Nigeria: Implications of Russia’s Sustained Hostilities in Ukraine
An economic expert, Mr. Muda Yusuf, has said that if the Russian hostilities in Ukraine sustains, there would be profound and multidimensional implications for the Nigerian economy.
Yusuf who is the chief executive officer, Centre for the Promotion of Private Enterprise (CPPE), in Nigeria, the deregulated components of petroleum products would witness sharp increases.
Petroleum products’ components include diesel, aviation fuel and kerosene. He said gas would suffer the same fate.
“The impact is already being felt, as diesel and aviation fuels have risen above N600 per litre, thus putting additional pressure on businesses owners and airlines, and increasing cost of goods and services,” he said.
Speaking to newsmen in Abuja at the weekend, he explained that the escalation of these costs obviously has serious inflationary implications across sectors. The geopolitical tension of the recent weeks may get worse if the conflict escalates, he reckons.
According to him, the lingering global tension would affect cost of production, profit margins, purchasing power and may further worsen the poverty situation.
In Nigeria, there may be an upsurge in petrol import and subsidy bill in coming months as the landing cost of petrol increases on the back of the rise in crude oil price.
“Regrettably, we remain a major importer of petroleum products and as is typical when oil prices increase, petrol import bill and subsidy payment also increase. Only recently, the NNPC made a request of N3trillion variation for petrol subsidy,” he said.
Yusuf envisages that with current turn of events, the subsidy bill would rise, resulting to “serious fiscal challenge for government at all levels, which will equally produce serious implications for the budget and government finances,” he posited.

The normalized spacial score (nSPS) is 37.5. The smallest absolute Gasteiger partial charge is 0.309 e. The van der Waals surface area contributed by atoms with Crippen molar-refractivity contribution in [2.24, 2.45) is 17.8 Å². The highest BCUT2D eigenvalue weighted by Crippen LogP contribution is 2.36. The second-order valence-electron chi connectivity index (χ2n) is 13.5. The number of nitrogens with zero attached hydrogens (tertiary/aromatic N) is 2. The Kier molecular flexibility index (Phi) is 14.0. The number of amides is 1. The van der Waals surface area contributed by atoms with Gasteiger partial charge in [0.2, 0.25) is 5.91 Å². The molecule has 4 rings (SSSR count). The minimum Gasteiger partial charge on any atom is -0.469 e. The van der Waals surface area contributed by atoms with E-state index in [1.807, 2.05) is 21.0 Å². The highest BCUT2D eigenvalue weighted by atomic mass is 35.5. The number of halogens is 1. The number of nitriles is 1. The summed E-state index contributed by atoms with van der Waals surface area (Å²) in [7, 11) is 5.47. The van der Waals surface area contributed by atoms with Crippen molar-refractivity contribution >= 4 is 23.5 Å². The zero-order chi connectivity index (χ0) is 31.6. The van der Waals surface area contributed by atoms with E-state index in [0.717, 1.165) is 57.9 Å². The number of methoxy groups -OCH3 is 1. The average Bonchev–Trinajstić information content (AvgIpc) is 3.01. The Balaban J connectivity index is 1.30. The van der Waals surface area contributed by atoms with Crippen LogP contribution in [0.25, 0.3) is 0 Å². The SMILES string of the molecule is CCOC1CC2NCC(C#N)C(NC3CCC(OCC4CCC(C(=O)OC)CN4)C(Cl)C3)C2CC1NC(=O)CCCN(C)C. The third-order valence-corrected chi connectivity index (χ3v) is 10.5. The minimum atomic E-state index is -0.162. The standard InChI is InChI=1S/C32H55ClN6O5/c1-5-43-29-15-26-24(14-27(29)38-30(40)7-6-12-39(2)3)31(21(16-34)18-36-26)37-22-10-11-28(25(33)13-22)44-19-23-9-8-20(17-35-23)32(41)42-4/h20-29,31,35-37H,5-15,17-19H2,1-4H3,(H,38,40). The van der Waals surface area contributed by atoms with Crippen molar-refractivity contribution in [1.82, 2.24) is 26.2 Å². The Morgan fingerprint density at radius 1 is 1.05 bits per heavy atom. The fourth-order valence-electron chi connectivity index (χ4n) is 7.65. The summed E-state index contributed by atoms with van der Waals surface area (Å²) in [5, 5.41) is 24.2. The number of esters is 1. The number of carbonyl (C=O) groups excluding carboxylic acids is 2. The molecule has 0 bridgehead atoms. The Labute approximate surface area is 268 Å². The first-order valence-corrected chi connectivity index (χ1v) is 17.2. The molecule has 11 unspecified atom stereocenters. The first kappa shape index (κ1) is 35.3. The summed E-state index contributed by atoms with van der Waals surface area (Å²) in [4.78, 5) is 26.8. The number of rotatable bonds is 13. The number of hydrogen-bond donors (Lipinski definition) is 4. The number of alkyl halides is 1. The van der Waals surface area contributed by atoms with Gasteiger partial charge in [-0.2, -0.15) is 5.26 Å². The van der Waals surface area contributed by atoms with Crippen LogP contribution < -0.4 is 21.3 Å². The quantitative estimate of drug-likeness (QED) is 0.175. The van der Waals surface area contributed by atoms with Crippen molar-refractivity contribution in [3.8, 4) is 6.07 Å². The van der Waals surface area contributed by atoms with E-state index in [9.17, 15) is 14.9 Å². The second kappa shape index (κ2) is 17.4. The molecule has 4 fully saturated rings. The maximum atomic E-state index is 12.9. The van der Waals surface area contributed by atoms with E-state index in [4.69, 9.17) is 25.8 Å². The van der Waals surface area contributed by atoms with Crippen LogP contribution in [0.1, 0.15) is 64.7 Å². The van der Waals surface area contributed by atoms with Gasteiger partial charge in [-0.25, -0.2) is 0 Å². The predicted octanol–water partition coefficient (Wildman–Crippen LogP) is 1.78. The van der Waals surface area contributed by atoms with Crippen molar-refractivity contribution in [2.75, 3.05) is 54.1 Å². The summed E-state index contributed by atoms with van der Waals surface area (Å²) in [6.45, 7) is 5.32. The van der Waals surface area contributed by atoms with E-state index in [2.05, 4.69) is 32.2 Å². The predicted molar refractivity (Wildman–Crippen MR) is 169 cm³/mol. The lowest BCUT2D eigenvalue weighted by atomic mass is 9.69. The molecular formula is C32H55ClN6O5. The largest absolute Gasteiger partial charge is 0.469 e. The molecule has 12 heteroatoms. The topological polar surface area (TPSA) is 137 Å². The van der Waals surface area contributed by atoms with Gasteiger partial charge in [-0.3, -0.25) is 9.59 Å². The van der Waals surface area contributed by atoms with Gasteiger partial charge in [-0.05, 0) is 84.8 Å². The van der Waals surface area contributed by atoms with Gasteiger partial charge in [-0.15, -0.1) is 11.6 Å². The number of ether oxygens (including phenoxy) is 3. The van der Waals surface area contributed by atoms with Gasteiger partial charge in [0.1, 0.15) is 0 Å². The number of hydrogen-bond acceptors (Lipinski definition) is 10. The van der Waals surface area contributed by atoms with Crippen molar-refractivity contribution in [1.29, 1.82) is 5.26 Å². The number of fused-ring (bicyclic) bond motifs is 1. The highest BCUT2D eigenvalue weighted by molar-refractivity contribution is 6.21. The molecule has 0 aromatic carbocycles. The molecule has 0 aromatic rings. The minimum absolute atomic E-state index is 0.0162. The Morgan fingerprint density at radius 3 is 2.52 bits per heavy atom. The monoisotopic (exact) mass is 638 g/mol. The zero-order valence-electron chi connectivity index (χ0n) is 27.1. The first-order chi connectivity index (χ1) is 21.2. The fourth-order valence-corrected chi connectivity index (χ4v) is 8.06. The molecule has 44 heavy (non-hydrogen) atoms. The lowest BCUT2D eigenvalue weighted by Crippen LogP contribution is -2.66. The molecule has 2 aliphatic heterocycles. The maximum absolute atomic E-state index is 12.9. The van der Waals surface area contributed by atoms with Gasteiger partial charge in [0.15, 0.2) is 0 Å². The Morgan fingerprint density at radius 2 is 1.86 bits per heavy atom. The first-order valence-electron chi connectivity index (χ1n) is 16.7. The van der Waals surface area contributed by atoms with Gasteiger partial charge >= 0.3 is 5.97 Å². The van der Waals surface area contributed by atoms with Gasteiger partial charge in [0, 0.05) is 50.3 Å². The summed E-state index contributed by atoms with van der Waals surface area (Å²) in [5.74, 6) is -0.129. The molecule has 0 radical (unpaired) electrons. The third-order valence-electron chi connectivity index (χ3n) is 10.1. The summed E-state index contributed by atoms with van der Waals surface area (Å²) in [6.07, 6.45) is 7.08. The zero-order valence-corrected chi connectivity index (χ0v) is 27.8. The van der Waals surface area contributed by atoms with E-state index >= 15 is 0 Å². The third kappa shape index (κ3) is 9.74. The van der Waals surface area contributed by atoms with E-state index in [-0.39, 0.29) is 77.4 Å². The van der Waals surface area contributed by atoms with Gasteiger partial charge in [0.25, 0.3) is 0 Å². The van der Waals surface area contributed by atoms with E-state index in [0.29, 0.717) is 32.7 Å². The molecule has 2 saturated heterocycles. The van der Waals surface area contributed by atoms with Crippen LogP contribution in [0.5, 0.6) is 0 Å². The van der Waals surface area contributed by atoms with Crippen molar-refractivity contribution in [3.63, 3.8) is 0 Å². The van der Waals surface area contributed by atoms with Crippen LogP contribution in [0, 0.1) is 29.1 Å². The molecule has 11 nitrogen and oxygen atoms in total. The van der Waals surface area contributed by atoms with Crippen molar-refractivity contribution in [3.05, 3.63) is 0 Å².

He argued further that the situation would definitely scale up petroleum products smuggling because of the impact of the crude oil price hike on relative prices.
The CEO of CPPE said the difference in unit prices of petroleum products in Nigeria (subsidized by government) and unit prices of their equivalents in other countries in the subregion would be further widened.
According to him, the situation will push up smuggling of petroleum products across the borders, with the accompanying oil sector crimes.
What it means is that the current Nigeria domestic petrol consumption, estimated at 60 million litres per day, may jump up, and provide even greater incentives for smuggling and bunkering.
“That will put further pressure on the NNPC for petroleum products supply for domestic consumption and may perpetuate the current scarcity and fuel queues beyond initial expectations.
“Ideally, high oil price increase should be good news for oil producing countries. It typically impacts positively on foreign exchange earnings, foreign reserves and government revenue. But Nigeria is a peculiar case because of the dysfunctional policies and regulations in oil and gas sector.
It is an irony that crude oil price increase emasculates the Nigeria economy, rather than benefit it. This is because of the escalating petroleum products and subsidy bill.